Can You Wash Silk Tie?

Everything about silk from purchase to maintenance is expensive. When you have a silk tie that isn’t the most important part of your accoutre, you might consider cutting the cleaning costs by attempting to wash it at home. 

But is it safe to wash silk ties at home? In the washer or by hand? 

Silk ties are preferred to be soaked and hand washed in a solution of wool or silk detergent and cold water, instead of being scrubbed. Scrubbing affects silk by disorienting its fibers which causes distortion of the material. It can also loosen dyes and weaken fibers. 

When it comes to the washer, you can use it, but with the ease of washing silk ties by hand, and the potential risk of damage associated with machine washing, it’s best to always opt for hand washing.

Silk is sensitive, so dry cleaning is the best option!

One of the reasons why it’s not advised to wash a silk tie at home is because the filaments that make up silk are sensitive to water. Silk has a chemical constitution that makes it weaker in water. And because of this, little agitation or aggression can cause disorganization of the chemical structure which translates to distortion, wrinkles and creases.

So one of the main problems with washing silk at home is actually water. If we can find a way to clean silk without submerging it in water, and then agitating at the same time, then silk will always be fine, and that’s what dry cleaning does!

Silk ties can have meticulous stitching

Another problem with cleaning silk ties is their meticulous format of stitching. These can get destroyed in the washer even with cycles as gentle as the silk or delicate cycle. It can also get destroyed with hand scrubbing.  

You should always spot clean

The best way to maintain silk ties is actually to spot clean them. When you think of it, silk ties barely make contact with the skin, and so there really isn’t a lot going on, on the surface of the fabric. Because of this, spot cleaning silk ties whenever they pick up stains (and immediately) is always the best option without all the risks of damage.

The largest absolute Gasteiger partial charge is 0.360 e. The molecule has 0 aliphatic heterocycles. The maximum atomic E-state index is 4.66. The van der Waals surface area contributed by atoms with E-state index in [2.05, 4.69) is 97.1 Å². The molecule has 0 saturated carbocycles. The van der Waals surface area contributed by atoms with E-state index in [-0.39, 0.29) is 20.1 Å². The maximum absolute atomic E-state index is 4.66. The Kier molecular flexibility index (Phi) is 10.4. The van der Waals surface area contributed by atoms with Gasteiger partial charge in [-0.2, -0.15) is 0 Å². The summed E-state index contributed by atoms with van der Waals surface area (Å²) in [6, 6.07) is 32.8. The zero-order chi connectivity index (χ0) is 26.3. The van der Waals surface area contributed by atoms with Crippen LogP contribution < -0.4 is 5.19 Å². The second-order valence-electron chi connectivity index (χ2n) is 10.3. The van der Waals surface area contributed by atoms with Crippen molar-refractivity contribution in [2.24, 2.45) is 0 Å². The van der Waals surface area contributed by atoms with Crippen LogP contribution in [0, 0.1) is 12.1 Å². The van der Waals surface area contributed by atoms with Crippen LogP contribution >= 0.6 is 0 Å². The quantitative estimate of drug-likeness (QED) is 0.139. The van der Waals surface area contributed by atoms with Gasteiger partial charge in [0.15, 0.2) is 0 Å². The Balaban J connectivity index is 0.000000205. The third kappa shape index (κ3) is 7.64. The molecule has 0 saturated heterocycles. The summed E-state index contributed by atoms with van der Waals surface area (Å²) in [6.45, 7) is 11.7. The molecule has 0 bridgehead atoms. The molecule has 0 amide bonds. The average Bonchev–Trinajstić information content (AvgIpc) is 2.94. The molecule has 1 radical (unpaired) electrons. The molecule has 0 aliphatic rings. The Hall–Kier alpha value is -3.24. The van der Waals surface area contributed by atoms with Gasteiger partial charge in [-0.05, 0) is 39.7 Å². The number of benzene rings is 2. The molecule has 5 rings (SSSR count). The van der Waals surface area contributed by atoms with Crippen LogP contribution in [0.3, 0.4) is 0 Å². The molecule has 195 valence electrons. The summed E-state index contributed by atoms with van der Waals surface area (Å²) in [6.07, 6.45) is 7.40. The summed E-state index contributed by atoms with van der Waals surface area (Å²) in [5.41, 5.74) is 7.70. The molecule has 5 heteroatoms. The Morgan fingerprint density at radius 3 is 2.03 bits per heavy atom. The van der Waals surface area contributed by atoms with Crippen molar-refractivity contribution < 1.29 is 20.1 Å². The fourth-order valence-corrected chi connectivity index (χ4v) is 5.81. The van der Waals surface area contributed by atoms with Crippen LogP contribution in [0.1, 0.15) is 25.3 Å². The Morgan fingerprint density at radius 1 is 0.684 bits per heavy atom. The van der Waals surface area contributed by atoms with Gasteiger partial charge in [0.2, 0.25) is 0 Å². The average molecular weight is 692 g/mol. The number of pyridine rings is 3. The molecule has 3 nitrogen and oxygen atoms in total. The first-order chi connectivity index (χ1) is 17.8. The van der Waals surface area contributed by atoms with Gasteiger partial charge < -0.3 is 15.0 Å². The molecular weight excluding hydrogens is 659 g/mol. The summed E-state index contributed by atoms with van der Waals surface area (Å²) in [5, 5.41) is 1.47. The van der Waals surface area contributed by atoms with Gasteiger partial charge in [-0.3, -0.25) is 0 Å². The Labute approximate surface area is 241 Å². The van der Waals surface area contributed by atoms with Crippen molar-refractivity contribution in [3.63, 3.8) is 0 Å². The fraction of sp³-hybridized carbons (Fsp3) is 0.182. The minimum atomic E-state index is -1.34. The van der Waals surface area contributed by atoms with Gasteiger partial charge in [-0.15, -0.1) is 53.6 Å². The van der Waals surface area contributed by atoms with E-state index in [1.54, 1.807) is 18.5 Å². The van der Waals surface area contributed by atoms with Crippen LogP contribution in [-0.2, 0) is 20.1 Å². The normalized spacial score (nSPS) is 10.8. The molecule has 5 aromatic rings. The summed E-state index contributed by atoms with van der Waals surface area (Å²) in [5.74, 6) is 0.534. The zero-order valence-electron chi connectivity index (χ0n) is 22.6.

So how do you spot clean silk ties? When you have solid food residue on silk, scrape that off with the dull end of a knife and use a cotton swab moistened with water to gently lift off stains that are water based like fruit spills, drinks, etc. 

For stains like grease, blot them up with a paper towel as they form, then sprinkle baking soda or cornstarch over the spot and let it sit for 2 hours. 

Blow off the sprinkled powder off the surface of the stain and the oil should be absorbed completely, if not, repeat the process all over again and let the soda sit for longer. 

If you’re dealing with stains like ink, you want to treat it with rubbing alcohol. But first, when dealing with ink, let it sit until it dries completely as trying to get rid of ink stains when wet will only drive to other areas of the tie. Next, moisten a cotton swab with a little bit of rubbing alcohol and use the moistened swab to lift off the stain from the spot.

For stains that are not coming off, or tie pieces that are expensive or constructed with complex designs and structures, don’t tamper with them too much, and simply take them to the dry cleaners or a professional stain remover to tackle the stains on them.